In Regent’s Park Open Air Theatre’s production, 18th-century London is masterfully evoked by William Dudley’s ambitious set. The park is cast as a pleasure garden, the criminals’ party in the shadow of Tyburn: the gallows are garlanded, the maypole formed with chains, but Newgate is only a cart ride away.

The stage is set so well that the story of love and dishonour amongst thieves speeds along. Bigamy and betrayal, awash in the ‘strong waters’ of gin, mean fists are always at the ready. Praise must be given to those often ignored in reviews – the movement and fight directors, in this case Maxine Doyle and Terry King – whose work with this Hogarthian epic never distracts from Gay’s dictionary of abuse. ‘Beggars’ is such a delicious catalogue of invective that it makes you wonder if we have lost the art of the insult.

The cast is as rude as can be. David Caves’ Captain Macheath is convincing as the sensual highwayman and Flora Spencer-Longhurst is refreshingly full blooded as Polly Peachum. But for sheer sauce Beverly Rudd steals the stage as Lucy Lockit.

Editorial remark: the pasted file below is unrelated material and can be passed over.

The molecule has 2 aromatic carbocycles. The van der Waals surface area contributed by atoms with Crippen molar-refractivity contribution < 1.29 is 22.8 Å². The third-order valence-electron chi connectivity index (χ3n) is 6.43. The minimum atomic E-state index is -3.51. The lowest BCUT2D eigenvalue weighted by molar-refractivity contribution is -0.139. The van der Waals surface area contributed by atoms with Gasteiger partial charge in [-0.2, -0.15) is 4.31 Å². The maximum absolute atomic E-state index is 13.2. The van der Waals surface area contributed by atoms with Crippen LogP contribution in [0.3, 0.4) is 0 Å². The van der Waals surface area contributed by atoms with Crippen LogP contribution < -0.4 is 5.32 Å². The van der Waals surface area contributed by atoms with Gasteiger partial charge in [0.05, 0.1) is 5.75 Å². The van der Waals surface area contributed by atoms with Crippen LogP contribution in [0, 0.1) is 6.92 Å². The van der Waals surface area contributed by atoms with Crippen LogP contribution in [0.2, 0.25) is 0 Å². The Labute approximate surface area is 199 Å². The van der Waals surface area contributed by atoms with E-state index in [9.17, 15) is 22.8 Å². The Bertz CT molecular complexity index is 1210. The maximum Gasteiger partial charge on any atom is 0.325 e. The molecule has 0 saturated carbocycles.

The Beggar's Opera performed at The Open Air Theatre Regents Park
Beverly Rudd

Rudd is in fine voice – important since The Beggar’s Opera is essentially a musical. Director Lucy Bailey makes the laudable decision to use selections of the original score, performed superbly by The City Waites on period instruments, yet what should be the focus of the show seems like an addition.

Bailey is such an intelligent director that this reservation can be cast aside. Steeped in satire that still feels fresh, Bailey’s take on the highwayman as a celebrity makes her finale riveting and shows her understanding of this genre-busting work. She makes the importance and success of The Beggar’s Opera easy to understand.

Until 23rd July 2011

www.openairtheatre.org

Photo by Alastair Muir

Written 30 June 2011 for The London Magazine

“Snake In The Grass” at the Print Room

For their second production at London’s new theatre, The Print Room, artistic directors Lucy Bailey and Anda Winters have chosen Alan Ayckbourn’s 2002 play Snake in the Grass. It’s a delightfully dark romp involving murder and a haunted tennis court, and the strength of this production confirms that London has an unmissable new venue on its cultural scene.

Bailey directs and deals with Ayckbourn’s black humour in a speedy, efficient fashion; she gets the laughs and spends time on the moving revelations that haunt the characters and give the play its real bite. With the audience sitting like spectators on either side of William Dudley’s spectral, derelict tennis court we are ready to watch a deadly game.